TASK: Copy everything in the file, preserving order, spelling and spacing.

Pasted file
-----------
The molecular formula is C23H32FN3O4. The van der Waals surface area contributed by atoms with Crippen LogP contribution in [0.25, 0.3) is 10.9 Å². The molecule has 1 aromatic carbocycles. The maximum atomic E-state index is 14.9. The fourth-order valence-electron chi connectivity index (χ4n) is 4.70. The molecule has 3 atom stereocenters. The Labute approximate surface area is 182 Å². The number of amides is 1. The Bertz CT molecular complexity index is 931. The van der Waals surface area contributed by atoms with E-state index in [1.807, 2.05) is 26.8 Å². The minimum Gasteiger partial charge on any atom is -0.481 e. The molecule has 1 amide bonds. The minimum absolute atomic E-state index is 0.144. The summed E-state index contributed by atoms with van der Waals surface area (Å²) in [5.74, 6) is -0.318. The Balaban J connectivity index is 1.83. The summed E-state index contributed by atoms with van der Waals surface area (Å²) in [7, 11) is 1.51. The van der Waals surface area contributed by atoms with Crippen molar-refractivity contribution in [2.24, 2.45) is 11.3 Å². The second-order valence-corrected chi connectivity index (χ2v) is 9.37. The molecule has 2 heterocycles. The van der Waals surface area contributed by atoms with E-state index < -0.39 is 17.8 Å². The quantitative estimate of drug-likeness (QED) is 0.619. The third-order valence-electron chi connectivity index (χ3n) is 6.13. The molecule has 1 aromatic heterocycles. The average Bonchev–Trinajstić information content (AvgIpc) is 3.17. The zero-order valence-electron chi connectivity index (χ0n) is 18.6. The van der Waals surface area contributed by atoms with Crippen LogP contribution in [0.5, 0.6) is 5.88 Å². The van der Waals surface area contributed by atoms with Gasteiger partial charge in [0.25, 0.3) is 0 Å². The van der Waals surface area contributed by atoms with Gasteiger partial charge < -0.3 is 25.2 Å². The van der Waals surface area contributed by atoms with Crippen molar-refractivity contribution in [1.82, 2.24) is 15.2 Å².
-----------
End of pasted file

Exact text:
The molecular formula is C23H32FN3O4. The van der Waals surface area contributed by atoms with Crippen LogP contribution in [0.25, 0.3) is 10.9 Å². The molecule has 1 aromatic carbocycles. The maximum atomic E-state index is 14.9. The fourth-order valence-electron chi connectivity index (χ4n) is 4.70. The molecule has 3 atom stereocenters. The Labute approximate surface area is 182 Å². The number of amides is 1. The Bertz CT molecular complexity index is 931. The van der Waals surface area contributed by atoms with E-state index in [1.807, 2.05) is 26.8 Å². The minimum Gasteiger partial charge on any atom is -0.481 e. The molecule has 1 amide bonds. The minimum absolute atomic E-state index is 0.144. The summed E-state index contributed by atoms with van der Waals surface area (Å²) in [5.74, 6) is -0.318. The Balaban J connectivity index is 1.83. The summed E-state index contributed by atoms with van der Waals surface area (Å²) in [7, 11) is 1.51. The van der Waals surface area contributed by atoms with Crippen molar-refractivity contribution in [2.24, 2.45) is 11.3 Å². The second-order valence-corrected chi connectivity index (χ2v) is 9.37. The molecule has 2 heterocycles. The van der Waals surface area contributed by atoms with E-state index < -0.39 is 17.8 Å². The quantitative estimate of drug-likeness (QED) is 0.619. The third-order valence-electron chi connectivity index (χ3n) is 6.13. The molecule has 1 aromatic heterocycles. The average Bonchev–Trinajstić information content (AvgIpc) is 3.17. The zero-order valence-electron chi connectivity index (χ0n) is 18.6. The van der Waals surface area contributed by atoms with Crippen LogP contribution in [0.5, 0.6) is 5.88 Å². The van der Waals surface area contributed by atoms with Gasteiger partial charge in [0.25, 0.3) is 0 Å². The van der Waals surface area contributed by atoms with Gasteiger partial charge < -0.3 is 25.2 Å². The van der Waals surface area contributed by atoms with Crippen molar-refractivity contribution in [1.82, 2.24) is 15.2 Å².